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Gov't outlines ceremony for Emperor's abdication to fit in with Constitution

Emperor Akihito, left, and Empress Michiko are seen in Hayama, Kanagawa Prefecture, on Feb. 19, 2018. (Mainichi)

The government has outlined a plan for the abdication ceremony for Emperor Akihito conforming to the Constitution, which stipulates that sovereignty resides with the people and that the Emperor is the symbol of the state and the unity of the people.

One key point of contention was how to handle the issue of an imperial edict in which the Emperor would declare his intention to hand over the Imperial Throne. Such edicts were indispensable during abdication ceremonies of emperors in the past.

The government has basically decided that the prime minister will announce that the Emperor will retire in accordance with a special measures law on the Emperor's abdication.

The government reported the outcome of its hearings of opinions from four experts during a preparatory meeting for the abdication ceremony on Feb. 20.

All of the experts urged that the ceremony be held in accordance with the Constitution's spirit while respecting the traditions of the Imperial Household.

"In line with the principle of sovereignty residing with the people, the ceremony should be suited to the Emperor being the symbol of Japan," former Supreme Court Justice Itsuo Sonobe was quoted as saying during a hearing.

"The ceremony needs to be held in such a way that it conforms to the postwar Constitution while taking into consideration ceremonial traditions," Isao Tokoro, professor emeritus at Kyoto Sangyo University, was quoted as saying during a hearing.

In its plan for the abdication ceremony, the government proposed that the prime minister declare Emperor Akihito's abdication in accordance with the special measures law enacted by the Diet, on behalf of the people, and express gratitude to the Emperor. This is to clarify that the Emperor is stepping down under the law -- not just by his own will.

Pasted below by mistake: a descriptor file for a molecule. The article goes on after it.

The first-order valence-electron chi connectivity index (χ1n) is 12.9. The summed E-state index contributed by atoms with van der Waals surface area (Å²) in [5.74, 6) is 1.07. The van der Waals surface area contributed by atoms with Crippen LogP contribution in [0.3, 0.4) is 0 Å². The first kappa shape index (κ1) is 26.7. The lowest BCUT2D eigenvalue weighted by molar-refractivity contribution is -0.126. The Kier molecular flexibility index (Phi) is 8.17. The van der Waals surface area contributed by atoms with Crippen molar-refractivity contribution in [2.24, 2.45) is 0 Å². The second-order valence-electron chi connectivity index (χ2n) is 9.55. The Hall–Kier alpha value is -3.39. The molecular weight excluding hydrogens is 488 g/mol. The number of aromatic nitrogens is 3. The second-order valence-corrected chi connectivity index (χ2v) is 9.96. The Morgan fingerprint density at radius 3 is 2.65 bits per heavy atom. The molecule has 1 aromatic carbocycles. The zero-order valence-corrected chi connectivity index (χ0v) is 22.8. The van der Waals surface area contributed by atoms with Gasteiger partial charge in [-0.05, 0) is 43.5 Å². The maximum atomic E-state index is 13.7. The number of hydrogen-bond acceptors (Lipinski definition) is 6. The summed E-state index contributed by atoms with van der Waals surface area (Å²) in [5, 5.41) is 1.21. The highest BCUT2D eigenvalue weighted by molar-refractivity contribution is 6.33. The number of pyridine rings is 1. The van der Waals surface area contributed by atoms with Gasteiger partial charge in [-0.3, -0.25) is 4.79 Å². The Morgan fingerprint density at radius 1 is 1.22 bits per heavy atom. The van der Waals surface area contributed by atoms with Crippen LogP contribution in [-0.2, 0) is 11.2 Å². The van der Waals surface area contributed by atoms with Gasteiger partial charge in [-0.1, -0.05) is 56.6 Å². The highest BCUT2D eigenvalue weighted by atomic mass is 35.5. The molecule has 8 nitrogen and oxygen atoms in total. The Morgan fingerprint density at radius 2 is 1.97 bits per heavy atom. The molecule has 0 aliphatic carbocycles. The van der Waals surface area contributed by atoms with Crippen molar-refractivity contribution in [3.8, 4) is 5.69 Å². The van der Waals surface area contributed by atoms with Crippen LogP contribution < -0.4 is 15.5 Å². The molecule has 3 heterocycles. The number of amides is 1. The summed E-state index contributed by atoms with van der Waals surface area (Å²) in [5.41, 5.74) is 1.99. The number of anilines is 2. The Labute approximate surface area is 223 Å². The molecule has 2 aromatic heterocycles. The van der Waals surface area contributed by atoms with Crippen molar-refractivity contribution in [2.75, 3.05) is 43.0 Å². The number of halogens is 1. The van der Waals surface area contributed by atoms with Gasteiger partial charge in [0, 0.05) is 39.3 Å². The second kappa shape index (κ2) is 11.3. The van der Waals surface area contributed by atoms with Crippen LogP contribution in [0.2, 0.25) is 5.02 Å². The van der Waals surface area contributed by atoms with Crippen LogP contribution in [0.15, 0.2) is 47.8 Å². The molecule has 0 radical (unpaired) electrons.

Emperor Akihito will read a statement on his retirement after the prime minister's declaration.

During the hearings, Sonobe, Tokoro and Keiko Hongo, professor at the University of Tokyo's Historiographical Institute, insisted that the Emperor read a statement on his abdication during the ceremony.

However, concerns remain that depending on the content of the Emperor's statement, it could constitute his involvement in national politics, which is banned by the Constitution. If Emperor Akihito mentions his abdication, it could give the public the impression that the Emperor is stepping down on his own will.

To avoid that, the government characterized the Emperor's statement as one addressing the public. The Cabinet and the Imperial Household Agency are expected to adjust the content of the Emperor's statement to conform to the Constitution.

Some conservatives claim that the Emperor's abdication ceremony and the Crown Prince's enthronement ceremony should be held at the same location on the same day so that the retiring Emperor can hand over a sacred sword and jewel to the new emperor as Imperial Regalia.

While the Constitution stipulates that the Emperor's position derives from the will of the people, who have sovereign power, conservatives have placed emphasis on the Emperor's position as the inheritor of the Imperial Regalia. However, a majority of the experts have voiced opposition to these opinions of conservatives.

Hongo told a hearing that since the aim of the abdication and enthronement ceremonies is to widely inform the public, there would be no problem if there were an interval between these two events.

Sonobe was quoted as telling a hearing that it would be inappropriate to hold a ceremony in which His Majesty hands over the Imperial Regalia while he is still on the Imperial Throne.

While showing consideration for the traditions of the Imperial Household, the government intends to clearly separate the abdication and enthronement ceremonies to avoid giving the public the impression that the Imperial Throne is being handed over through the ceremonies, from the viewpoint of conforming to constitutional provisions.

The government has decided that a chamberlain will bring the sacred sword and jewels into the room where the abdication ceremony will be held and leave the room with these items following the ceremony.

This is in line with the opinion expressed by former Deputy Chief Cabinet Secretary Nobuo Ishihara to the effect that it would be appropriate if these traditional items that have been handed over along with the Imperial Throne are placed near His Majesty at the time of imperial succession.


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